19 July 2006

Don Norman’s case for activity-centred design

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In a column written for Interactions Magazine, Donald Norman argues that human-centred designers should not just create clever taxonomies, but also task-onomies.

“Many of the design tools used by the Human-Centered Design community lead to well-structured, carefully organized designs, often using powerful card-sorting and hierarchical clustering algorithms to make similar things be located near one another. Call this the “Hardware store” organization. Hammers are in the hammer section where they are all logically arranged. Nails are in the nail section.”

“The hardware store organization is based upon a taxonomy: appropriate for libraries and for stores where the major problem is locating the desired item out of context. But note that some stores have learned to provide activity-centered organization in addition to their normal classification. Thus, smart food stores put potato chips and pretzels next to the beer. And some even put beer next to the diapers, so that when a shopper makes a late night, emergency trip to get more diapers, why there is the beer, temptingly convenient. Sensible, well-organized logical design would not support this real behavior.”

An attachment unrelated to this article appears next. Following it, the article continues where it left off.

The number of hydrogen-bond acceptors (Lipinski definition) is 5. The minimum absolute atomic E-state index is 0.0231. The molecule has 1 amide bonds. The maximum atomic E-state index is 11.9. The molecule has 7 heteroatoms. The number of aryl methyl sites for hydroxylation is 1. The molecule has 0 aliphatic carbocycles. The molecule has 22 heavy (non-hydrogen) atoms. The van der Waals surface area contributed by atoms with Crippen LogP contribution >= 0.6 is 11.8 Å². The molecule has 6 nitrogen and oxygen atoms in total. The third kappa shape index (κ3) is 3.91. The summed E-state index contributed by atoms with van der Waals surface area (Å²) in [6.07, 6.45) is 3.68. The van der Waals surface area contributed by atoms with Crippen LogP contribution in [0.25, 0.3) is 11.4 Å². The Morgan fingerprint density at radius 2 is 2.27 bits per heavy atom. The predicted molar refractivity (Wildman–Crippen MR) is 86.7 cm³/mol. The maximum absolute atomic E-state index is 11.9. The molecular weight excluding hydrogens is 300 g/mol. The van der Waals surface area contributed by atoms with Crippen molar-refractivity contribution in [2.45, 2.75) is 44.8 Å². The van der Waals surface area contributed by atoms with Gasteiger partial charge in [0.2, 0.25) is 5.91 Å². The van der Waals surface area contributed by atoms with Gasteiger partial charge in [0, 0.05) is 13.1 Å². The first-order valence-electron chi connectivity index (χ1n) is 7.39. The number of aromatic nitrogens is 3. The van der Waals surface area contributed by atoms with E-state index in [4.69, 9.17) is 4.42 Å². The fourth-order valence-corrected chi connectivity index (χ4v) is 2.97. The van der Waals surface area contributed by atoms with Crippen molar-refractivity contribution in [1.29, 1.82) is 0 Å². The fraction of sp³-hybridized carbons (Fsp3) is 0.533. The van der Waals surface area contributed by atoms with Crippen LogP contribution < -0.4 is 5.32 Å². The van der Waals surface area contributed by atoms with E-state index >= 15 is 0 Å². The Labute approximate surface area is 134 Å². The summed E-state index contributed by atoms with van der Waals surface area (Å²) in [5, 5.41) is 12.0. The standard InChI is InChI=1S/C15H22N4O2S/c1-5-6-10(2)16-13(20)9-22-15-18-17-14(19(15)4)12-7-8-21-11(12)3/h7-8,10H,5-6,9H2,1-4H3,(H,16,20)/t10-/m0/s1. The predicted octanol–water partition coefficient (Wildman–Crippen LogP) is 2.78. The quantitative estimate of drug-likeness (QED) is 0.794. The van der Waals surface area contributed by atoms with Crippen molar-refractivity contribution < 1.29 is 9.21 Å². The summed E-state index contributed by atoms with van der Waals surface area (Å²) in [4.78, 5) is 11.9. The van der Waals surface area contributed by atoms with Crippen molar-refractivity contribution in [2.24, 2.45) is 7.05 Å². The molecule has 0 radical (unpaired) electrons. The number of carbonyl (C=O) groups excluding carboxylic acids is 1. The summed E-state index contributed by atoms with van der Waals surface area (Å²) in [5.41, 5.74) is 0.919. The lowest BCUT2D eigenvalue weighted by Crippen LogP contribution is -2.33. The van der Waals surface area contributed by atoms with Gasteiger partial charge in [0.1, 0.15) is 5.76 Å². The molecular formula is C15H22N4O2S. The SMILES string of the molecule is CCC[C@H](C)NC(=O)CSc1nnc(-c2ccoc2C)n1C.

“The best solution is to provide both solutions: taxonomies and taskonomies. Some websites organize all their items logically and sensibly in a taxonomic structure, but once a particular item has been selected, taskonomic information appears. For example, if examining a pair of pants, the website might suggest shoes and shirts that match. Look at a printer and the website might suggest ink, paper, and other related accessories. Buy a book, and the website suggests other books on related topics, or sometimes, books purchased by other people who also bought the book under consideration. Such recommendations based upon past behavior are often superior to recommendations based upon logic.”

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